Friday, October 23, 2009

September sales reflect rush to beat credit deadline

Right on cue, buyers appeared to rush the door before the December 1 tax credit deadline. In the Cincinnati market, home sales increased over 10% on a year over year basis. Some of the local and national figures that grabbed headlines include:
  • A 9.2% increase nationally (10.55% locally) from September '08 in existing home sales
  • A 6.4% increase in the pending home sales index, with 7 monthly increases in a row making it the longest streak since 2001.
  • A 1.2% increase in the national average home price from the previous month. The 4th month in a row for increases.
  • The level of sales to inventory continues to outperform the 3 previous years. Locally, the ratio fell to 7.4 months of inventory. Particularly unusual to see a drop from August to September.

While many analysts are declaring that a market bottom has formed, there are still many signs that the market recovery will be bumpy at best. Some of the telling signs include:
  • The average price year over year is still down 11.3%, much of this attributable to first-time buyer purchases at the lower end of home sales.
  • New home sales dropped dramatically - 3.6%. A big fall off likely due to builders no longer able to guarantee completion before the tax credit deadline.
  • The "shadow" market is gaining attention. That's the large inventory of homes still sitting on the books from banks waiting for foreclosure action.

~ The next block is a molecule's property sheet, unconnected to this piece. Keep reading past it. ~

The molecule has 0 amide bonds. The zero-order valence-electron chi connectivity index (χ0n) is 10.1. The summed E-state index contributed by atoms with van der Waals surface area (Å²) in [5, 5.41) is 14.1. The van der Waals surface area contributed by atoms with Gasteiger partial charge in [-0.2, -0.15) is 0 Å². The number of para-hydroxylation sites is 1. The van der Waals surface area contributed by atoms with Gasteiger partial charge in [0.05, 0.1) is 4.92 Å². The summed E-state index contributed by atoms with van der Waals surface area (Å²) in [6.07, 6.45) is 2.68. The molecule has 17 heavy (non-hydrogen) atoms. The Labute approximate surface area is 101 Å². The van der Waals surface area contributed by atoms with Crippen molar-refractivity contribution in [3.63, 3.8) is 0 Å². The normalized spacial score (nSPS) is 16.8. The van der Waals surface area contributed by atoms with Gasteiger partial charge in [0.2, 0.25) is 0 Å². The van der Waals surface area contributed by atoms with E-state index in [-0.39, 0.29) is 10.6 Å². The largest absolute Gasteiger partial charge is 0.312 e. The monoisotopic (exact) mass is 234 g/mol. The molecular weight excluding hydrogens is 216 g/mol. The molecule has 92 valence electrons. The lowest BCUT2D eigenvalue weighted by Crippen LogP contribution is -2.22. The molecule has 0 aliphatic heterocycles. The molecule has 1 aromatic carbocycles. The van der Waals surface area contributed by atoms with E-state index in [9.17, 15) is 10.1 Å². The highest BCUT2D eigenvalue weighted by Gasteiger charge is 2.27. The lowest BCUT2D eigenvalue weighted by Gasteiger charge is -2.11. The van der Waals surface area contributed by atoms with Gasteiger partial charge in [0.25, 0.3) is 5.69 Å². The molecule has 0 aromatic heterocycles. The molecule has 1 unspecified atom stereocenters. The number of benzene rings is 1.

Debate continues on whether to extend the tax credit beyond December and what will happen if it goes away "suddenly." Some are still trying to make it under the wire with such last minute ideas as using short term land contracts or lease-purchase arrangements. The latest news at the time of writing is that the credit is likely to be extended to April, 2010 with some expansion - but nothing is definite yet.

Another potential impact on the market are changes to FHA lending rules on condominiums. Currently, rules are expected to take effect December 7th on what condos qualify for an FHA mortgage. While the actual guidelines are still being tweaked (and thus causing two delays on implementation so far from the original Oct. 1 date), it appears the gist of the changes is to avoid a majority of condos in a given development being financed through FHA loans and minimize the level of risk.

If nothing else, the winter home market may prove a bit more interesting than usual.

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